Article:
Apple’s App Store: Yet Another Victim of Piracy

In a recent analysis by 24/7 Wall St., it was found that Apple’s App Store, as well as the companies that create software for Apple’s devices, has lost approximately $485 million due to piracy. Since its inception in July 2008, there have been around 3 billion applications downloaded for both the iPhone and the iPod Touch. How many of these were pirated, you may ask?

25%? Try again.
50%? Keep trying.
Surprisingly enough, a whopping 75% of all applications downloaded are pirated copies.

A number of software developers have reported piracy rates that are even more shocking than the aforementioned 75% rate. Neptune Interactive Inc. and Smells Like Donkey Inc. have reported a piracy rate of up to 90% for their game Tap-Fu, which is normally $1.99. These developers claim that there was a pirated copy of Tap-Fu available 40 minutes after the primary release of the game. Even worse than this? The software developer Fish Labs has reported a 95% piracy rate for their $7 game Rally Master Pro 3D.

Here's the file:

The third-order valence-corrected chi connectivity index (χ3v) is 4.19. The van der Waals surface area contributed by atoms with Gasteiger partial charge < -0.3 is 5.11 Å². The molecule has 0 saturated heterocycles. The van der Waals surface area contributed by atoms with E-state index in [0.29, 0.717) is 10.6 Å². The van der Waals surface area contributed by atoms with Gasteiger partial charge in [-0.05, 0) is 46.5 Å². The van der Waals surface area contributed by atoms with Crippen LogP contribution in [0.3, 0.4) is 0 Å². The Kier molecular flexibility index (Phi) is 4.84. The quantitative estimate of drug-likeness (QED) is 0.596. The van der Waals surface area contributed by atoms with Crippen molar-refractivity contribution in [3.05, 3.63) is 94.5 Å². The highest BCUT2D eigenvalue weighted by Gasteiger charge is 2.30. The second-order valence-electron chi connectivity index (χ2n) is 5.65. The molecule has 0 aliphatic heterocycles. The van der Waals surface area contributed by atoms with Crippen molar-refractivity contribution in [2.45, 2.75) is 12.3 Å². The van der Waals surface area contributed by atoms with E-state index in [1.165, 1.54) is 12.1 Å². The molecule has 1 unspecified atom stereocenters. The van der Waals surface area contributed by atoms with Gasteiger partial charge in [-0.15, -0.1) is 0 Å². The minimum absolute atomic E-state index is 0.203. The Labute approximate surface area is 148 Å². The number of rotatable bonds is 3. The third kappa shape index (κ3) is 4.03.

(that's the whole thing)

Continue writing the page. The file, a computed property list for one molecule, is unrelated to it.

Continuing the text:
While this abhorrent neglect for intellectual property rights is bad enough, it is only becoming easier and more prevalent. The process to attain these pirated apps requires a phone to be “jailbroken.” This configuration allows the owner of the device to skip over the restrictions placed upon them by Apple. By doing so, it allows the owner to buy applications from app stores other than iTunes. In China, most iPhones are sold with this jailbreak configuration. While the jailbreaking process was once only done by the most technologically-savvy buyers, it is becoming increasingly easier to jailbreak phones. 24/7 Wall St. has estimated that approximately 10% of Apple’s iPhones and iPod Touches are configured as such due to reports given from pirated app store, Cydia.

While Apple gets 30% of the profits received for paid apps, the people that really get the poor end of the deal in this case are the developers. It is estimated that Apple has had a net loss of $150 million due to pirated copies of applications; the developers have lost $310 million due to piracy. While Apple still has the other parts of their industry to back up their losses due to piracy, the software developers do not have quite the same luxury. The profits of these developers are severely lowered by the pirates’ neglect for property rights, thus making the developers suffer the burden of decreased innovation and development.